Recently, against my better judgement, I downloaded an app that tracks and reports Instagram unfollowers. Why? Well, a friend on Twitter mentioned she had recently done it out of curiosity and so I think that pressured me. I’m not quite sure why, but it rattled me. Am I shallow? It’s bizarre, and I picture my mom rolling her eyes, but it’s an odd psychology. Many of us use social to maintain relationships with those we care about, although we may never interact. In short, we just accumulate contacts, then never engage them.
Against my better judgement I downloaded an app that shares who doesn’t follow me back on IG and wow why does this upset me?
— BOBBY REMIS (@BobbyRemis) December 9, 2018
Social psychologist Kip Williams says social media friends and followers are not entirely frivolous. Friends or followers are just one of the ways that we build our sense of inclusion in the online social system, which we then equate to our sense of self-worth. Williams says that losing followers can affect people much like any form of rejection a.k.a. it has the potential to cause us pain, challenge our self-esteem, and sense of control. The rejection may be especially noteworthy now that Instagram allows us to mute people we don’t want to see on our feeds.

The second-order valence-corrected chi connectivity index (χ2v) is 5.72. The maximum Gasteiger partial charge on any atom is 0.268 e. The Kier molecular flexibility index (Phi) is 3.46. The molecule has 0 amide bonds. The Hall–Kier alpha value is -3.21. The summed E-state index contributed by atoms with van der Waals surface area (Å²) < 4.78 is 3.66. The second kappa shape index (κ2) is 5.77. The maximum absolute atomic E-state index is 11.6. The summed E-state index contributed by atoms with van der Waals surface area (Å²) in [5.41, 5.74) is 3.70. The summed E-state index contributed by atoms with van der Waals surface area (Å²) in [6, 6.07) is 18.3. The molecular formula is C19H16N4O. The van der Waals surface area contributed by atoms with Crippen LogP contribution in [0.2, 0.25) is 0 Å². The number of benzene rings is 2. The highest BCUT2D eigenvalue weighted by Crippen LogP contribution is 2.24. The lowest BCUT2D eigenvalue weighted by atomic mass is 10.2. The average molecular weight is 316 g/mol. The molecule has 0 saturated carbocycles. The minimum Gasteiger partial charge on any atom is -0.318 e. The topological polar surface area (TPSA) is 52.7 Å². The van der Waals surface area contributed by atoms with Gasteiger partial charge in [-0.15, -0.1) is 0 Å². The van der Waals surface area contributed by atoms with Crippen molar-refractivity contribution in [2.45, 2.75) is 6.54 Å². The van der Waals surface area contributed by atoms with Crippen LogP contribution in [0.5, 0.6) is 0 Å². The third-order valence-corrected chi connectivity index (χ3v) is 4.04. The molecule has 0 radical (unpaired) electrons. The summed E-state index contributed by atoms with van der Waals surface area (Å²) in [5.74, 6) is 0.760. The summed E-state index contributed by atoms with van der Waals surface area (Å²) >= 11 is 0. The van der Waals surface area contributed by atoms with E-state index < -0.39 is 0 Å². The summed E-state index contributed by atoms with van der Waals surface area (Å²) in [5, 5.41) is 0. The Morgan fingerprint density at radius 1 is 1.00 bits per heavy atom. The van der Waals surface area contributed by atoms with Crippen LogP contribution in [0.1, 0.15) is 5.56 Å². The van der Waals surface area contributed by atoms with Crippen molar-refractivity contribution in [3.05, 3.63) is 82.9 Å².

It’s been several days now, and I’ve been introspective and still haven’t concluded if losing these followers (IRL friends and unknown acquaintances) is upsetting because I use it as a social status to validate myself or if I perceive the unfriending as a critique of my own curated identity.
Do you have thoughts about being unfollowed on social media?
Featured image by Jakob Owens via Unsplash